top of page

Dayna Riemland

 a watcher's skin


The experience of growing up within a Russian Mennonite Community in Canada has deeply impacted Dayna Riemland’s work. Learning from an early age the craft of embroidery and needlepoint, she explores how tradition and its associated formalities and motifs can be combined with the ghosts of a collective history that has become preoccupied with the past.


Riemland sees these ghosts as immaterial forces, deep senses of longing and loss carried forward in the personal narratives passed down from previous generations. The inheritance of traditional conventions often makes little room for the more private emotional realities of the past, and so Riemland seeks to give form to these ghosts.  Embroidery as an act creates a devotional surface for Riemland, taking old fabric remnants (handkerchiefs, gloves, bed sheets and pillowcases) and laboring over their surface, common decorative motifs such as flowers become frames for unblinking wide eyes. Eyes, hands, and various other figural fragments occupy Riemland’s embroideries. These forms becomes points of connection, where Riemland’s learned traditions can be utilized to make spaces of visibility for these specters of loss she feels so occupied by.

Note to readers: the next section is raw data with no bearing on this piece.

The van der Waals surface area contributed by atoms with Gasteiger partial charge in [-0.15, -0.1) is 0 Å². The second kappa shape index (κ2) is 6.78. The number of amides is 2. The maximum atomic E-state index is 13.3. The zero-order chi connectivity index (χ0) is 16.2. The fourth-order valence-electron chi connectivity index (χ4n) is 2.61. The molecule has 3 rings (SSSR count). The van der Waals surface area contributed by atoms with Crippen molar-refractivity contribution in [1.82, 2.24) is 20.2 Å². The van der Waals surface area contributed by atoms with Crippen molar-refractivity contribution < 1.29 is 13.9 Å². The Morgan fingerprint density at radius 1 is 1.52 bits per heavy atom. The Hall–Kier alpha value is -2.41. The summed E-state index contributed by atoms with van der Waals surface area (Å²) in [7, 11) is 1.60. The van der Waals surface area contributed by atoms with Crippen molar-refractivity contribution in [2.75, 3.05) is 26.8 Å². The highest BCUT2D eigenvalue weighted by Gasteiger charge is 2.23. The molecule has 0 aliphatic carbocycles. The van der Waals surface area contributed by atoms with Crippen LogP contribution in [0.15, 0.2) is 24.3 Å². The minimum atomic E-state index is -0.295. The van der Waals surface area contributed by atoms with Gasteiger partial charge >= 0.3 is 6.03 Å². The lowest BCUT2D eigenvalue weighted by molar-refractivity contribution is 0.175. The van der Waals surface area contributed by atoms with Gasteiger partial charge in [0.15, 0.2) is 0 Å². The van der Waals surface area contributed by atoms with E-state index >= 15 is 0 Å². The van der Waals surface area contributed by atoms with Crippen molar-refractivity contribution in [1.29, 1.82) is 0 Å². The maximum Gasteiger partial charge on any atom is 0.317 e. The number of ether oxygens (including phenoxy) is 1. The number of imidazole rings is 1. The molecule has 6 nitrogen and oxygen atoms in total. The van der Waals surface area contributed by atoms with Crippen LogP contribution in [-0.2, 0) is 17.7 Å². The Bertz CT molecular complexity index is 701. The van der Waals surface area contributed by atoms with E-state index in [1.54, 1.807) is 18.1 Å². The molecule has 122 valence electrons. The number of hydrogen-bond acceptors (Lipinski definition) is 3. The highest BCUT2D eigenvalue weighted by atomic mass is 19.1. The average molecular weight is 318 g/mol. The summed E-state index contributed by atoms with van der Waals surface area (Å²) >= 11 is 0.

Dayna Riemland  currently lives and works in Catharines, Ontario Canada.  In 2015 she received her Bachelor of Fine Arts (Honours) with a focus in print making from Queens University (Kingston, ON) and recently graduated with her MFA in Studio Art from the Maine College of Art in 2017.  






vacant looking, hand embroidery on cotton pillow case, 14x18, 2016


bottom of page